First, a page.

Natyflix: Kung Fu Panda 2, a.k.a. “Sequels Are Hard”

July 13, 2011

Brandon asked ever-so-nicely if I would like to add content to JKP! and I said yes. I’m working on a post about my experience playing Dragon Age II [picking up where Eric left off -ed] as a mage, a mage who romanced every romanceable character in the game, because the game presented me with that option, so how could I not?

More on that later. In the mean time, I’ve seen quite a few movies…

.:: – Kung Fu Panda 2 – ::.

The film has to take an existing character dynamic and make it fresh, advancing either the characters’ relationships with each other or with their world. Preferably both, but most sequels fall flat in the story department, filling their shortcomings with fancy VFX and re-hashed jokes. Kung Fu Panda 2 suffers from a lack of focus on character progression and one too many Jack Blackisms. The thing that made Po such a loveable character in the first movie was his unwavering need to learn kung fu. Having achieved that, I’d expected to see him learning to hone those skills in the second installment and become a true master instead of an accidental master.

But for much of Kung Fu Panda 2 we must endure Po being helped along by the Furious Five and quipping about finding shortcuts and cheats to get things done. A marvelous opportunity for Po to learn the meaning of hard work in exchange for continued kung fu greatness was missed because none of the Furious Five bothered to call him out on his laziness. Tigriss starts to when she tells him she spent 20 years punching ironwood trees, but there’s no real follow through in the conversation. If anything, the scene reveals more about Tigriss’ character than Po’s. Even after Po masters the sacred technique of inner peace like an idiot savant, he continues bumbling through every scene, lacking refinement in his kung fu.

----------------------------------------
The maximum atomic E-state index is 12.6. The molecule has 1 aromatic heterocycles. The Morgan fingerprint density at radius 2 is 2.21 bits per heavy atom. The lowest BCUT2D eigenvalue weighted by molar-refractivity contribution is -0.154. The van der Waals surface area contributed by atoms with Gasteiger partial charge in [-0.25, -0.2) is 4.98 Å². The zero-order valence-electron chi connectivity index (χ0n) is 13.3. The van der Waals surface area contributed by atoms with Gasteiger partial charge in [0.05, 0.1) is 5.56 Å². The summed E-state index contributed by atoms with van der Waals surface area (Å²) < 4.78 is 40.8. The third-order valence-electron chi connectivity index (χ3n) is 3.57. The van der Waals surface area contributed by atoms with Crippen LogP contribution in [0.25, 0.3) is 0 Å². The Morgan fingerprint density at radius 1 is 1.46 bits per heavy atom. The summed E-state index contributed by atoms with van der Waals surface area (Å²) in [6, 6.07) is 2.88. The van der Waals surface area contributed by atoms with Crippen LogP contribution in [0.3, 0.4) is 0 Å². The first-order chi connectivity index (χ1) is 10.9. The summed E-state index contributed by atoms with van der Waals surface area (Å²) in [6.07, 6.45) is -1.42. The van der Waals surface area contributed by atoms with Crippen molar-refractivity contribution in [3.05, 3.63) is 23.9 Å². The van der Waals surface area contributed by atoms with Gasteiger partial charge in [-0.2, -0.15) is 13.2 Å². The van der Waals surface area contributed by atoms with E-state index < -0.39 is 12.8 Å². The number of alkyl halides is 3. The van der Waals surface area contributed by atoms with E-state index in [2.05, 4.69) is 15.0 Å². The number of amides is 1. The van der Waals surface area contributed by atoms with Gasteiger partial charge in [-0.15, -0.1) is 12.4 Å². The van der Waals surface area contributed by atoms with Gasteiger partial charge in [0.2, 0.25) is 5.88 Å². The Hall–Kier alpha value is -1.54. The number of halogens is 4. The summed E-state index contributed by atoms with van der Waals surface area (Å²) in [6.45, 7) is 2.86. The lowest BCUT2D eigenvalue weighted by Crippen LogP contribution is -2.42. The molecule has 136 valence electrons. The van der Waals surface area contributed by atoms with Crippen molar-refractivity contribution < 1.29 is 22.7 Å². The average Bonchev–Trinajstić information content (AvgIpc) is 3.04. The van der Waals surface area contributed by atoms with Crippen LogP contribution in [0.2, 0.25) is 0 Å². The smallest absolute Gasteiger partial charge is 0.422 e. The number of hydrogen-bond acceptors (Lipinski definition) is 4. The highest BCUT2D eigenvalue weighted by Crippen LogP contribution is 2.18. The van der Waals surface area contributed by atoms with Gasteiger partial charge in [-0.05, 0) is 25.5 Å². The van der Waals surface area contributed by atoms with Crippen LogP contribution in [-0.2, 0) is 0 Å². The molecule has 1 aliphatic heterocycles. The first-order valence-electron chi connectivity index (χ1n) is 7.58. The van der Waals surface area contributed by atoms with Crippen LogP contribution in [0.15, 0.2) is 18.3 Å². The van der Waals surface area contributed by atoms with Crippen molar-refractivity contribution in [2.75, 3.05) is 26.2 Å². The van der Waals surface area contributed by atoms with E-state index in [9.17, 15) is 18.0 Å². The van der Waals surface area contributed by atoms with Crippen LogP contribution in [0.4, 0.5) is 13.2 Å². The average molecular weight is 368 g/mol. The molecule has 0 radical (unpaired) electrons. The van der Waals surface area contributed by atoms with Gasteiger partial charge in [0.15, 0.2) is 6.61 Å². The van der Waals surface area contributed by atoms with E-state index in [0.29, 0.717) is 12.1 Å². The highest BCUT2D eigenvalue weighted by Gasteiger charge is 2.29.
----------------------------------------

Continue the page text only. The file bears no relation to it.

Another missed opportunity for characterization is the reveal of how Po came to have a goose for a father. Now I love Po’s goose dad. Love him, I think he’s adorable with his yarn noodle hat and endless cooking metaphors. The scenes between him and Po about what constitutes family are some of the most touching and poignant moments in the whole film. Po, on the other hand, doesn’t make me believe that he cares about his past. It’s just another minor irritant in his day, like being hungry. The movie tries to play off Po’s distraction from the task at hand as a result of the resurgence of suppressed traumatic memories, but it never manages to do this in a meaningful way. I’m not asking for a statement of the obvious, but in the scene where Tigriss realizes something is bothering Po and offers to spar with him on the boat, she could’ve asked for an honest answer from Po. Or Po could’ve opened up to her about what was bothering him and why he was acting like a screw-up. It would’ve made for an even better bonding moment between them, especially after Tigriss was so affronted by Po in the first movie. Bam. The issue of Po’s past, out in the open, all in one neat, tidy little conversation.

The last major fault I had with this movie was Jack Black himself. In the first movie, Po was voiced by Jack Black. In the sequel, Po was Jack Black, and I kept getting hung up on it. There are plenty of big name actors lending their voices in this movie, but I wasn’t preoccupied with the fact that Gary Oldman was voicing Master Shen or that Angelina Jolie was Tigriss. Somewhere down the pipeline, the director and the writers needed to check themselves and remember that Po was theirs, created by them to tell a story of their design, and not an extension of Jack Black’s comedy routine.

Did I like any part of Kung Fu Panda 2? Yes, I did. Master Shen, the warmongering peacock made a wonderfully dynamic villain. His fighting technique was very enjoyable, as were all the fight scenes. James Baxter Animation and Shine returned to handle the 2D titles, dream, and flashback sequences, which were gorgeous. The new environments were beautifully designed, and Po’s goose dad was adorable.

I personally didn’t connect with Kung Fu Panda 2 the way I did with its predecessor, and wouldn’t pay to see it again. When it comes to tv, I’ll watch it.

~Naty

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